With 24 hours of video uploaded every minute to YouTube, your videos can quickly be lost within a sea of content. Not only this, but because videos have historically been difficult for search engines to catalogue, your drop in the ocean of content can become indistinguishable from everything else.
It’s not surprising therefore that the current kings of search and owners of YouTube, Google, announced that in March 2010 that video’s on YouTube would be auto-captioned. Whilst this announcement is pitched at improving accessibility for the hearing impaired, it also means there is wider accessibility in terms of how the videos are indexed and ultimately searched. Need proof? The following Google Search returns this video (which convenient also highlights the value of captioning videos for search engine optimisation).
But what if you have conference videos or other educational resources, like lecture capture, which isn’t on YouTube? There are a number of options to captions including: using standalone voice recognition software, various caption/annotation tools, professional captioning, or just sitting down and manually writing captions in a text editor. All of these potentially have a cost associated with them. If only there was a way you could crowdsource captions … hold that thought.
A well as the rise in popularity of video, conference delegates are increasingly using the micro-blogging service Twitter to share ‘What’s happening’ with other participants as well those further afield. For many this is becoming a valuable medium allowing the individual to find voice in a format which is usually dominated by whoever is standing at the front of the room. At the same time conference organisers are benefitting, from what is usually thousands of tweets, amplifying and raising the profile of the event.
The record of conference tweets is arguably a resource which is equally as valuable as any conference proceedings, papers, posters, videos, but the nature of a tweet means if not consumed in the moment then they can potentially loose context. And it is here that two worlds collide. Using what was said by the audience to caption a video of the presentation, contextualising ‘what’s happening’ with what happened.
The idea of Twitter Powered Subtitles for Conference Audio/Videos on Youtube was first proposed in March 2009 by Tony Hirst which presented a method for extracting conference tweets and creating a subtitle file for YouYube. Almost a year later in February 2010 the idea was revived in Twitter powered subtitles for BBC iPlayer which saw the publication of the online Twitter subtitling tool iTitle.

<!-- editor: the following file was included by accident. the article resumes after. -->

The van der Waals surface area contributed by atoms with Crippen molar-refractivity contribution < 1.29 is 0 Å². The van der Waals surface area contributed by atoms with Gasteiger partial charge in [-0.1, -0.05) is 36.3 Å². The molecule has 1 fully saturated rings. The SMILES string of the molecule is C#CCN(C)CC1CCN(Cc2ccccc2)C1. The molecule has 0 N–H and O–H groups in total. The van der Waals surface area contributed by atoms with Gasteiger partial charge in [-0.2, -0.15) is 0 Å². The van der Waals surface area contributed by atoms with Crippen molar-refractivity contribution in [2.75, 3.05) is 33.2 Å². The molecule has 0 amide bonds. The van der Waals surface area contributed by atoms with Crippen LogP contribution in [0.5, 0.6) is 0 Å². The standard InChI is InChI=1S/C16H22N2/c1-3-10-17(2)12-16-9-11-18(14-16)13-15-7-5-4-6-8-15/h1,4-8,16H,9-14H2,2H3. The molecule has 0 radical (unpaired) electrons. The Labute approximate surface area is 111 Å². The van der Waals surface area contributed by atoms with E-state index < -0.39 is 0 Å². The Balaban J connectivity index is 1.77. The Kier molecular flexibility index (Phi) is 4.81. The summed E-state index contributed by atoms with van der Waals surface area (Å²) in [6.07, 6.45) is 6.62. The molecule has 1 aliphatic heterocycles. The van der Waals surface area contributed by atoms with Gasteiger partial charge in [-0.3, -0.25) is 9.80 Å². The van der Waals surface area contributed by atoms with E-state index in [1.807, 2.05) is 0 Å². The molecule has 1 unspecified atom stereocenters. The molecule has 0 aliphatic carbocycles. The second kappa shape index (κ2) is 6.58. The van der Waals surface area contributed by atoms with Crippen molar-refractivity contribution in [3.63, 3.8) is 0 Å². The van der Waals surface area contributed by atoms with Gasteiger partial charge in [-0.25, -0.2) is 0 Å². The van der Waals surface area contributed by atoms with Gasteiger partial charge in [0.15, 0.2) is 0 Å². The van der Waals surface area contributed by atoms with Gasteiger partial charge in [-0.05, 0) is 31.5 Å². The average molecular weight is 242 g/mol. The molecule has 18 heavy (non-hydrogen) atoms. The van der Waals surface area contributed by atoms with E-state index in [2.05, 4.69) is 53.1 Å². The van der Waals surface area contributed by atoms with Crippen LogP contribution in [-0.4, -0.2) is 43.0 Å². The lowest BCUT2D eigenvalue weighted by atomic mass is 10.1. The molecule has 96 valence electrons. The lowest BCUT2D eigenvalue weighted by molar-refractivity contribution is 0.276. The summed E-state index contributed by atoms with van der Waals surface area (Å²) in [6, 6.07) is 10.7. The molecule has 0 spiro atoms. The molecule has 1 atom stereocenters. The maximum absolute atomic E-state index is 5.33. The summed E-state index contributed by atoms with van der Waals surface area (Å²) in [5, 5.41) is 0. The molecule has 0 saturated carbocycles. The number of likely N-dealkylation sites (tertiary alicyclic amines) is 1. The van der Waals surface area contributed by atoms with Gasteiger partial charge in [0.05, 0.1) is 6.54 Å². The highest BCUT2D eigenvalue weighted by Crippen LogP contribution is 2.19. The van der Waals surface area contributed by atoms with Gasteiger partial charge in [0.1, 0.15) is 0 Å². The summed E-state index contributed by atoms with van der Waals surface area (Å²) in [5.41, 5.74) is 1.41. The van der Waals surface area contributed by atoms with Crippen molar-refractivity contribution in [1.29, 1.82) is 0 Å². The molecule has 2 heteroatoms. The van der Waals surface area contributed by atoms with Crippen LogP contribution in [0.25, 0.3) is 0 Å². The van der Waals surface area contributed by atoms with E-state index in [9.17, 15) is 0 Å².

iTitle integrates with the JISC supported Twitter archive service Twapper Keeper to generate subtitle files in different formats as well as playing back video clips from different sources with subtitle overlays. Since March the evolution of this tool has been improved following feedback from users to incorporate features like backchannel filtering, embedding subtitled videos in other sites, and a RESTful interface.
A number of conferences have now enhanced their video archive with timed tweets including the JISC Conference, ALT-C and the Institutional Web Management Workshop (IWMW). FOTE10 is the latest event to get the ‘iTitle’ treatment and links to the videos are contained below:
- The Mobile University: last year’s model? – Jeremy Speller, UCL
- campusM & Smartphone Adoption – Hugh Griffiths, oMbiel
- Unlocking Learning: Computer Games in Education – Ollie Bray, Learning & Teaching Scotland
- Augmented Reality in Education – James Alliban, Skive
- Asset-tagged – Miles Metcalfe, Learning Two
- The iPad is the future of reading! – James Clay, Gloucestershire College
- We have the technology. We have the capability, all we need is love. – Matt Lingard, LSE
- Building on firm foundations and keeping you connected in the 21st century. This time it’s personal! – Joe Dale, Independent Consultant
- Personalisation: Meeting the challenges of learning in the 21st Century – Philip Butler, ULCC
- Open source: beyond the software – Miles Berry, Roehampton University
The hypothesis was that providing providing a twitter subtitle track would improve the discoverability of FOTE10 videos. Does it work? Well if anyone is ever searching for an “ed tech jackanory” there should be a happy ending.